Has Jon Snow Got Daenerys Pregnant In 'Game Of Thrones'?
Five reasons that strongly imply a "yes".
BY Chris Longridge | Sep 19, 2017 | Film & TV
They're the aunt-and-nephew lovers we were all rooting for – the King in the North and the Mother of Dragons. (aka The Mother Of All Incest Storylines.)
We've established beyond doubt now how the two are related, or at least we think we have, but what's next for the unwitting heir to the iron throne and the putative Queen of the Andals and the First Men?
Daenerys is pregnant? How come?
Daenerys has made it very clear that she believes she can't have children. The witch Mirri Maz Duur told her after the stillbirth of her child with Khal Drogo that she would bear a living child "When the sun rises in the west and sets in the east. When the seas go dry and mountains blow in the wind like leaves."
Jon cast some doubt over Mirri's trustworthiness in the final episode of Season 7, but Daenerys seemed pretty confident, so we can assume she either has a lot of faith in vengeful sorceresses' prophecies or she hasn't been having periods for a number of years.
(In the books, incidentally, she appears to suffer a miscarriage fleeing Meereen – after several months without a period – before she is captured by the Dothraki and taken to Vaes Dothrak.)
There are five (and a half) compelling reasons to believe Daenerys is now pregnant, following her bedroomy funtimes with Jon at the end of Season 7:
1 | The prophecy
Has it actually come true? Consider "The sun rises in the west". Book fans are fond of claiming this refers to Quentyn Martell's journey from Dorne, in the west, to Meereen (the Martell sigil is a sun with a spear through it), where he dies ignominiously.
Well he's not in the show, so how do you explain that one?
One (slightly desperate) answer is that Mirri actually said "the son". Jon is the son of Rhaegar Targaryen, and very much on the rise in the West. His relationship with Dany might be called setting in the East. No? Anyone? Let's just go with it for the sake of argument.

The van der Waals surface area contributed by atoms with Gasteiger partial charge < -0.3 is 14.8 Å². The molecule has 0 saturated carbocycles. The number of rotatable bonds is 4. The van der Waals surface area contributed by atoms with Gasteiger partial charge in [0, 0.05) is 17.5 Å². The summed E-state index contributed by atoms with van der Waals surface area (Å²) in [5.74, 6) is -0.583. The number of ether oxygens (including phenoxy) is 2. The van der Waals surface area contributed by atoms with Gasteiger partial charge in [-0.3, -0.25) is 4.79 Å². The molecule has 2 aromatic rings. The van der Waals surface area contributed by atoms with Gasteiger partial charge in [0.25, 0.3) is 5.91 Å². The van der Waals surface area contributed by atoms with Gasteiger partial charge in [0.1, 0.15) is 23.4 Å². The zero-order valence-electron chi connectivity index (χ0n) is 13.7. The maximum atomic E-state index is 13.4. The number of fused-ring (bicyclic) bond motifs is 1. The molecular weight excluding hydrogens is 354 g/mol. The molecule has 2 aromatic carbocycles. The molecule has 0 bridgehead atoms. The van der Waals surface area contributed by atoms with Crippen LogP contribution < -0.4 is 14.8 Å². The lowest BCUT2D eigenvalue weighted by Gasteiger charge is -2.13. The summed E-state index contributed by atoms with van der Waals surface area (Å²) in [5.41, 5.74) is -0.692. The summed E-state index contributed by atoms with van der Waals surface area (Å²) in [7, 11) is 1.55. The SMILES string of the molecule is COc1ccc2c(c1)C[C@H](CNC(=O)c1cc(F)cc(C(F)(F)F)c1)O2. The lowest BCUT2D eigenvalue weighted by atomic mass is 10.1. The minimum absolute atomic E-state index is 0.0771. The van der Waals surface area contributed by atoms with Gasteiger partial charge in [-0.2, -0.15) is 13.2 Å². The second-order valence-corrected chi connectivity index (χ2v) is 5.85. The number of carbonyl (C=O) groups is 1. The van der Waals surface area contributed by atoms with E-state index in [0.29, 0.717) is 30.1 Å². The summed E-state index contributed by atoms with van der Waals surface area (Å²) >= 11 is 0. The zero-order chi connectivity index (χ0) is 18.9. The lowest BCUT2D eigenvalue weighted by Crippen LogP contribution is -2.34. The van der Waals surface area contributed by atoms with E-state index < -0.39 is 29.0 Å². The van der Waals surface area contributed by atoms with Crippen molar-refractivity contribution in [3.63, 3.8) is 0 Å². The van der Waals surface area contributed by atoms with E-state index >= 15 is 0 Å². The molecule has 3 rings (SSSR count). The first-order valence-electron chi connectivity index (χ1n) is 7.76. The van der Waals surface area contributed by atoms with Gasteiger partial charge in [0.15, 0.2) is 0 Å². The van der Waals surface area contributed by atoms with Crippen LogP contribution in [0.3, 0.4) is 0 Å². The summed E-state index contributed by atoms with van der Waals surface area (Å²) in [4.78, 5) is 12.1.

How about the seas going dry? The Dothraki sea, the great grasslands, is pointedly drying up in the books (the show surpassed them around Season 5). So the sea's gone dry. QED.
The mountains blow in the wind like leaves? The wall came down, how about that? And Ser Gregor Clegane, The Mountain, is a shambling golem-like shadow of his former self. Yes, that'll do.
So the prophecy, if you squint and look at it from an angle, is fulfilled.
If you don't want to go along with that, let's just say Mirri Maz Duur was wrong. No reason to insist she was telling the truth, after all. She was angry and wanted to hurt Daenerys.
2 | Tyrion's chat
Remember that weird argument Tyrion had with Daenerys about the line of succession in Episode 6? She got all upset about his insistence that she was too important to risk her own person on the battlefield before she'd settled the question of her heir.
That was a bit odd, wasn't it? A bit specific, you might say. Our point is: the show was introducing a storyline, planting an idea in our minds, and putting the opening gambit in Tyrion's mouth.
3 | Longclaw
In the same episode, Ser Jorah insisted that Jon keep his ancestral sword Longclaw, even though it should properly be his, as Jeor Mormont's son. "I've forfeited the right to this sword," he said. "May it serve you well. And your children after you.
What's with the last line there? Again, a bit specific, wouldn't you say?
Spell it out, guys, why don't you?
4 | The boat conversation
Daenerys told Jon on their journey back to Dragonstone, "The dragons are my children. They are the only children I will ever have. Do you understand?"
This is a blatant bit of ironic foreshadowing and should be translated as, "The dragons are my children. They are the only children I think I will ever have, but the fact that I've even been made to mention the subject so pointedly means that I will almost certainly be proved wrong. Do you understand?"
5 | Cersei is pregnant
Ice and Fire. North and South. East and West. Bran is pushed from a window, Tommen jumps from a window. Catelyn's throat is cut, Walder Frey's throat is cut.
Our point is that Game of Thrones loves symmetry.
Wouldn't it be pleasing, story-wise, if Cersei is indeed pregnant, for Daenerys to be too? Not least because it upends that standard kings-fight-with-swords-for-the-throne model of fantasy fiction: two pregnant Queens as the last contenders for the kingdom would be a new and interesting direction for the genre.
5½ | The iron-clad rule of TV pregnancy
Everyone always gets pregnant after one shag. That's just the rules.
From: Digital Spy